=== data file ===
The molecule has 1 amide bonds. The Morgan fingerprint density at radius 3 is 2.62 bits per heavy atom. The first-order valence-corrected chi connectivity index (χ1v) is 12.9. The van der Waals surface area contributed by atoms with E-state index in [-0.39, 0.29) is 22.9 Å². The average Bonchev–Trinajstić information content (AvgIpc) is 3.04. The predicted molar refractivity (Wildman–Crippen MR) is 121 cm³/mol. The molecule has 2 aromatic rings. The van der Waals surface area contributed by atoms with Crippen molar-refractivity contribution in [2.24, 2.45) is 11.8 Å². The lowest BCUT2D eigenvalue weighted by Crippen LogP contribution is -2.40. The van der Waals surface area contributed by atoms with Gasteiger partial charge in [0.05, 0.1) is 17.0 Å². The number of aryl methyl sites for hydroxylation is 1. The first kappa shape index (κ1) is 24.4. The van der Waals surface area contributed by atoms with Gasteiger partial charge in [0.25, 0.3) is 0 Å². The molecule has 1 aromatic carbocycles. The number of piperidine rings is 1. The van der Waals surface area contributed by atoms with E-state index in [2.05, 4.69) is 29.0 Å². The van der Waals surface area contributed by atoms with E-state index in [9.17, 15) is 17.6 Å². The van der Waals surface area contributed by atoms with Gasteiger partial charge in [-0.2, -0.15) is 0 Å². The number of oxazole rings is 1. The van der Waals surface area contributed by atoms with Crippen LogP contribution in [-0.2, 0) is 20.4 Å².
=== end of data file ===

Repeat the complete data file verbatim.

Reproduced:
The molecule has 1 amide bonds. The Morgan fingerprint density at radius 3 is 2.62 bits per heavy atom. The first-order valence-corrected chi connectivity index (χ1v) is 12.9. The van der Waals surface area contributed by atoms with E-state index in [-0.39, 0.29) is 22.9 Å². The average Bonchev–Trinajstić information content (AvgIpc) is 3.04. The predicted molar refractivity (Wildman–Crippen MR) is 121 cm³/mol. The molecule has 2 aromatic rings. The van der Waals surface area contributed by atoms with Crippen molar-refractivity contribution in [2.24, 2.45) is 11.8 Å². The lowest BCUT2D eigenvalue weighted by Crippen LogP contribution is -2.40. The van der Waals surface area contributed by atoms with Gasteiger partial charge in [0.05, 0.1) is 17.0 Å². The number of aryl methyl sites for hydroxylation is 1. The first kappa shape index (κ1) is 24.4. The van der Waals surface area contributed by atoms with Gasteiger partial charge in [0.25, 0.3) is 0 Å². The molecule has 1 aromatic carbocycles. The number of piperidine rings is 1. The van der Waals surface area contributed by atoms with E-state index in [2.05, 4.69) is 29.0 Å². The van der Waals surface area contributed by atoms with E-state index in [9.17, 15) is 17.6 Å². The van der Waals surface area contributed by atoms with Gasteiger partial charge in [-0.2, -0.15) is 0 Å². The number of oxazole rings is 1. The van der Waals surface area contributed by atoms with Crippen LogP contribution in [-0.2, 0) is 20.4 Å².